Cybersecurity has emerged as the top focus of upstream oil and gas companies’ digital investments, according to a new report from Accenture.
The “Accenture Upstream Oil and Gas Digital Trends Survey 2019,” the seventh edition of Accenture’s report on digital technologies in the upstream oil and gas industry, is based on a global survey of 255 industry professionals, including C-suite executives, functional leaders and engineers.
When respondents were asked which digital technologies their organisations are investing in today, cybersecurity was cited more than any other, by 61 percent of respondents five times higher than the 12 percent who made that claim in 2017.
The report suggests that the focus on cyber resilience is increasing sharply as oil companies seek to protect their assets and reputations.
Cybersecurity was also cited by more respondents (16 percent) than any other digital solutions when asked which were driving the greatest impact in terms of business performance, up from 9 percent in 2017.
Furthermore, the Accenture study also noted that with increased investments in cybersecurity today, only five percent of respondents see increased vulnerability to cyber-attacks as the biggest risk from a lack of investment in digital less than one-third the number (18 percent) who made this claim in 2017. This might explain why only 35 percent of respondents plan to invest in cybersecurity over the next three to five years.
“As oil companies’ operations come under increasing threat, cyber resilience becomes more important to stakeholders, consumers and government,” said Rich Holsman, a managing director at Accenture who leads the digital practice in the company’s Resources operating group. “Managing attacks isn’t just a matter of protecting reputation, share price and operations, but it’s part of a greater responsibility for national services and security. Upstream businesses must continue to invest thoughtfully and substantially in cybersecurity measures, as they often underestimate their exposure to such attacks, which are also increasing in technical complexity.”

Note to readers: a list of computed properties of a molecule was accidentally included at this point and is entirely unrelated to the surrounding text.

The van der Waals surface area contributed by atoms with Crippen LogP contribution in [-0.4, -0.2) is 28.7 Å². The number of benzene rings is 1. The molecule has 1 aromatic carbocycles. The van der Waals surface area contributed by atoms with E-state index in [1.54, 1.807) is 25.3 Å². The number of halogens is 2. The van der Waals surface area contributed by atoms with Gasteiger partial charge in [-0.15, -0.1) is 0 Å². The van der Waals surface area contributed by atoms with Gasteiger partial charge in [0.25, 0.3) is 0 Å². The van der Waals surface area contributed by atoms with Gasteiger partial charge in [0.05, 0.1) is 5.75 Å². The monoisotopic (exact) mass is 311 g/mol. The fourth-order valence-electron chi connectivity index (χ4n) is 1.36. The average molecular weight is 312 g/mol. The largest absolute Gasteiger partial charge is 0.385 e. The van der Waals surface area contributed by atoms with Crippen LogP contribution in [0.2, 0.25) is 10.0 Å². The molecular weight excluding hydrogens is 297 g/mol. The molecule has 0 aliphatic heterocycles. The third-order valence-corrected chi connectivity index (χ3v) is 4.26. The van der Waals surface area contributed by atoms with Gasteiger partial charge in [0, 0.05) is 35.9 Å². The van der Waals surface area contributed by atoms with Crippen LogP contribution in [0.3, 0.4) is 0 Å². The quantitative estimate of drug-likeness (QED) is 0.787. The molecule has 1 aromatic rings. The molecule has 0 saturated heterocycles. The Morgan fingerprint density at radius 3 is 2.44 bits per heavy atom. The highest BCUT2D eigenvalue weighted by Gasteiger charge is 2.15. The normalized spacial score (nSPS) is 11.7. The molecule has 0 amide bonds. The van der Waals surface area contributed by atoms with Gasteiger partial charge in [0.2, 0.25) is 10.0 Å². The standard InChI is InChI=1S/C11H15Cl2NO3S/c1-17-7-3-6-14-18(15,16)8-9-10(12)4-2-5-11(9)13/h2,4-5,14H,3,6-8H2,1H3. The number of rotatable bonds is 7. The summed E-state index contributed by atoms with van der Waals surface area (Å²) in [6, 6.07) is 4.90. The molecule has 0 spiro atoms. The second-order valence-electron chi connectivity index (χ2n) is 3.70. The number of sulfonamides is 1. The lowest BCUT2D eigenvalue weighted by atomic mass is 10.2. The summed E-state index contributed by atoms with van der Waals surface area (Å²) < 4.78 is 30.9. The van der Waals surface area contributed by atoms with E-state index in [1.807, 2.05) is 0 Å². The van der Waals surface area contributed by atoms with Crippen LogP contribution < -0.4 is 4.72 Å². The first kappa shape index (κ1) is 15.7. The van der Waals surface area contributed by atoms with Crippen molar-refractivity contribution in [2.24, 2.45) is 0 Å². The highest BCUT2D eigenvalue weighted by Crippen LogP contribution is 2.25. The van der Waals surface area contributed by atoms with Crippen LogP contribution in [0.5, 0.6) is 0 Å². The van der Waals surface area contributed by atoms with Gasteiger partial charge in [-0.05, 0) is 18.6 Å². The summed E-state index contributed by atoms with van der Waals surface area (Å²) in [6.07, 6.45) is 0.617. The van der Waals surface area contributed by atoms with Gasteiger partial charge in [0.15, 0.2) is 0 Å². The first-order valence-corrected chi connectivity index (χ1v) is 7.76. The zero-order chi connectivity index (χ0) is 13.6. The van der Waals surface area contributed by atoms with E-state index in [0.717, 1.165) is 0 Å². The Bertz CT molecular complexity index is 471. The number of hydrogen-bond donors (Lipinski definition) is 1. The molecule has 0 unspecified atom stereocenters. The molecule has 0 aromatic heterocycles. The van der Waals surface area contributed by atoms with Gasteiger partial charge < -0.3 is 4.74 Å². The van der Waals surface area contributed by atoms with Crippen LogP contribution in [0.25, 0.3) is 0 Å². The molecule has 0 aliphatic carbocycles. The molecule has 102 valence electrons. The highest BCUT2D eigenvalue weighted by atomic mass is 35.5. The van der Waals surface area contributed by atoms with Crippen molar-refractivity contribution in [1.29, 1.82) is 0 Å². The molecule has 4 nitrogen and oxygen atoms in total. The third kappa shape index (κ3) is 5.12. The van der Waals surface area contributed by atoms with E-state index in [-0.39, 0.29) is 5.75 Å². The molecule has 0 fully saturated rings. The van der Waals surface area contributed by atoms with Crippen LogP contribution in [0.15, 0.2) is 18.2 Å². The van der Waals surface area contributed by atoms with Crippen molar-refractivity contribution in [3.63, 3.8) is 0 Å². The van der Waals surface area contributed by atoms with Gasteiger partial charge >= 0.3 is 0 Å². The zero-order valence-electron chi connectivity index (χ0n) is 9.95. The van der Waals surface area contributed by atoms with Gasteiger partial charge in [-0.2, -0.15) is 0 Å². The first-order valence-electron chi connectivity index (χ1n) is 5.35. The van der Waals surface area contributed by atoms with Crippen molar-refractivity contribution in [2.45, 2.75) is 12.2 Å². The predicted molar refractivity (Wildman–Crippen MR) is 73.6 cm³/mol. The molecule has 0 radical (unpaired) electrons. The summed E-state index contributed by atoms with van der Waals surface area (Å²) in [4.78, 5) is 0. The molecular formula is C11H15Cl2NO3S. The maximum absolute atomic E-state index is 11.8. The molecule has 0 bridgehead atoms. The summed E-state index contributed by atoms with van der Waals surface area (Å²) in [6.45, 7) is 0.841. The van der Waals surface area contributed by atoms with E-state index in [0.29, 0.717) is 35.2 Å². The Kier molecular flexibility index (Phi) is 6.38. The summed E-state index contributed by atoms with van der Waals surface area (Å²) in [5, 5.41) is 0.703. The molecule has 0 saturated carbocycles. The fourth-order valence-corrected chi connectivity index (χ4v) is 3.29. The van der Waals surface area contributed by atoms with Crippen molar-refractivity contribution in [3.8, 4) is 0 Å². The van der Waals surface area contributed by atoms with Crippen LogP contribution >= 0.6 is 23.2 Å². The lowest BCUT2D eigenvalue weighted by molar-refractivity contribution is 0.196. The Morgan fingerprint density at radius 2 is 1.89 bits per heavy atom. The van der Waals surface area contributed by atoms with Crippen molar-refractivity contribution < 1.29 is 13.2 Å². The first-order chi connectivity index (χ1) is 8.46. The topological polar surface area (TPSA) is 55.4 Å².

The survey also identified cloud technologies as the second-biggest focus for digital investment, cited by more than half (53 percent) of companies. In fact, 15 percent of respondents identified cloud technologies as the digital solutions driving the greatest business performance impact.
The report suggests that oil and gas companies are still investing heavily in cloud technologies because they are a foundation for their digital transformational journeys and for greater operational security.
Additionally, the percentage of respondents who cited artificial intelligence (AI) as driving the greatest business performance impact more than doubled from 2017, from four percent to nine percent.
As such, when asked what digital technologies they plan to invest in over the next three to five years, the greatest number (51 percent) cited AI/machine learning — up from 30 percent in 2017 — followed by Big Data/analytics (50 percent), the Internet of Things (43 percent) and mobile / wearable technologies (38 percent). Almost half (47 percent) of respondents cited a loss of competitive advantage as the biggest risk of a lack of investment in digital, with 42 percent citing cost reduction as the most significant business challenge that digital can help address.
Broadly however, the rate of digital investment by upstream companies has remained almost the same over the last few years. For instance, the number of executives who said their companies plan to invest more or significantly more in digital technologies over the next three to five years — 72 percent — was relatively unchanged from the number of who responded similarly to the same question in the 2017 survey (71 percent).